News: Prodigy Says Wake-Up: "Our People Need To Learn The Laws - 'People', Not Just Black People"
Thursday, Jul 18, 2013 10:00PM
Mobb Deep's Prodigy is the latest hip-hop artist to give his two cents following the fatal shooting of Trayvon Martin last year and George Zimmerman being acquitted.
In Capital P's opinion, Americans have to familiarize themselves with the legal system.
Prodigy, also on Wednesday's "RapFix," said the responsibility to bring about change now falls on everyone, not just the African-American community. "Our people need to learn the laws -- people, not just black people -- need to learn the laws, learn the politics. Focus on what's important," he said. The Mobb Deep rapper, who was sentenced to three-and-a-half years in prison on a gun charge back in 2007, stressed the importance of change, saying that it starts with the individual. "I could be more vocal about certain changes that need to be made, certain changes that I made in my life. 'Starting with the man in the mirror,' like Michael Jackson said," he shared, referencing the King of Pop's 1987 single. "If everybody does that, we'll be a little step closer to a solution to this." (MTV)
R&B singer Raheem DeVaughn hit up SOHH this week to discuss putting together his Martin tribute, "Trigga Man."
"As artists, this is what we do. I can't speak for everybody else, but I know for me, it ain't about no publicity. If anything, I want to give this song to the families and they can sell it. All the proceeds can go to a foundation. I'm sure they could use money for the court costs. As artists, we have to speak out. We have the power. We have the power to influence an opinion. I salute all the artists who have spoken out. I make bedroom songs but I do believe in balance. Music is a weapon." (SOHH)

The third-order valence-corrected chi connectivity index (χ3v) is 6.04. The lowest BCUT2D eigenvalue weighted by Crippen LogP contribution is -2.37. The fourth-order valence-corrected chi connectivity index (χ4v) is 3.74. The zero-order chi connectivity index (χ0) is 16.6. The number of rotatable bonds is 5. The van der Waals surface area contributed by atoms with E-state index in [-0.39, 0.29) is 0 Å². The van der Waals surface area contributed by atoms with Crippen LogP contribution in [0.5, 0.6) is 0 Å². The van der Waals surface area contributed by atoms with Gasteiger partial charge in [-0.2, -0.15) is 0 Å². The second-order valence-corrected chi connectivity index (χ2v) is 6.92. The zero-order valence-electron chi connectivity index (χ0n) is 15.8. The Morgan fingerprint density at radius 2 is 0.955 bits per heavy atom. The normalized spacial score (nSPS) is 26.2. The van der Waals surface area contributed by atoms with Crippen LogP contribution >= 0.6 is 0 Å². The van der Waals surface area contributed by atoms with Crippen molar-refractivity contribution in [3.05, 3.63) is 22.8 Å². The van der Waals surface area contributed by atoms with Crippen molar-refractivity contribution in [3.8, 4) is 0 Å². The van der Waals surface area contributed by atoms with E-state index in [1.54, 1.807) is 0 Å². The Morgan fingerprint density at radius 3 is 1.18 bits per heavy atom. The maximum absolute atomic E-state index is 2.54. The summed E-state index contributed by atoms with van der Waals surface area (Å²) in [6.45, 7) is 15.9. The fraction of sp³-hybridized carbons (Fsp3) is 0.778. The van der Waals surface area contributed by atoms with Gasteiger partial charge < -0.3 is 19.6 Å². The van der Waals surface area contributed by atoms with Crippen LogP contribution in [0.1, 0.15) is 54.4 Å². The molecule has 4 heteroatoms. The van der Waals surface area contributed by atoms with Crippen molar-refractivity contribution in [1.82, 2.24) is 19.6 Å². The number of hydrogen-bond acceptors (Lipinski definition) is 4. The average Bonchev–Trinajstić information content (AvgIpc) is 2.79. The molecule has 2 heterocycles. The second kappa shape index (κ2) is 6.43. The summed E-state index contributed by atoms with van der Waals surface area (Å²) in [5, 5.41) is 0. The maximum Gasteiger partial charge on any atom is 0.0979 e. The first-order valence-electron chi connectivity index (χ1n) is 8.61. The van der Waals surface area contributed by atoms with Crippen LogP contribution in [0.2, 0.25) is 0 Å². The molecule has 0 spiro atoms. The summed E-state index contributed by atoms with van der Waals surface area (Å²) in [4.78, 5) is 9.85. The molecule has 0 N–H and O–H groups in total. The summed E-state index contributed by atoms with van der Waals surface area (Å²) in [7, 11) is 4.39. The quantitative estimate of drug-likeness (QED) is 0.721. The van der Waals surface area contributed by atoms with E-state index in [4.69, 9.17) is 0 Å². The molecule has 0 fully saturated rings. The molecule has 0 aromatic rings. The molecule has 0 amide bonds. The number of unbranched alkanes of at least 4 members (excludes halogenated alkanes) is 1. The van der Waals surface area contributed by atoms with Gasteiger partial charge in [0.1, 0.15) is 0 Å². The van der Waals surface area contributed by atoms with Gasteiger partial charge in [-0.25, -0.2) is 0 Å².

Florida rapper Ace Hood spoke out this week and said he was overwhelmed with emotion when George Zimmerman had his verdict read to him last Satuday.
"I feel hurt, man, in a sense," Ace said in an interview. "I never knew Trayvon but watching the whole trial, I felt like he was a part of my family. My biggest thing is we just don't understand how a guy is able to get off scot-free for killing a young, innocent Black brother. ... I literally was almost in tears when the judge said, 'You don't have any further business here with the courts.' And for him to smile in court, I couldn't understand it because you got a family that's mourning. Their son won't be able to wake up in the morning and see his mother and shake hands with his homies or be able to visit that college he wanted to go to. His life is over while you're smiling over a verdict. I felt like there was no justice and people in Florida are definitely taking it hard." (Hot 97)
Following last weekend's Zimmerman verdict, a Facebook page urging people to not support select Florida-based companies launched.
"Florida's "Stand Your Ground Law" killed Trayvon Martin's opportunity for justice. Stand Your Ground must be repealed and corporations based in Florida that profit from our patronage must stand with us against Stand Your Ground or we will make them pay in their pockets. Economic embargos and boycotts have worked to debilitate America's unjust laws like Jim Crow and alienate and starve countries like Cuba. A focused, targeted and public economic embargo of Florida-based corporations will force them to take a stand against Stand Your Ground in their own interests, The following post list the top Florida-based corporations who rely upon your patronage and support." (Boycott Florida)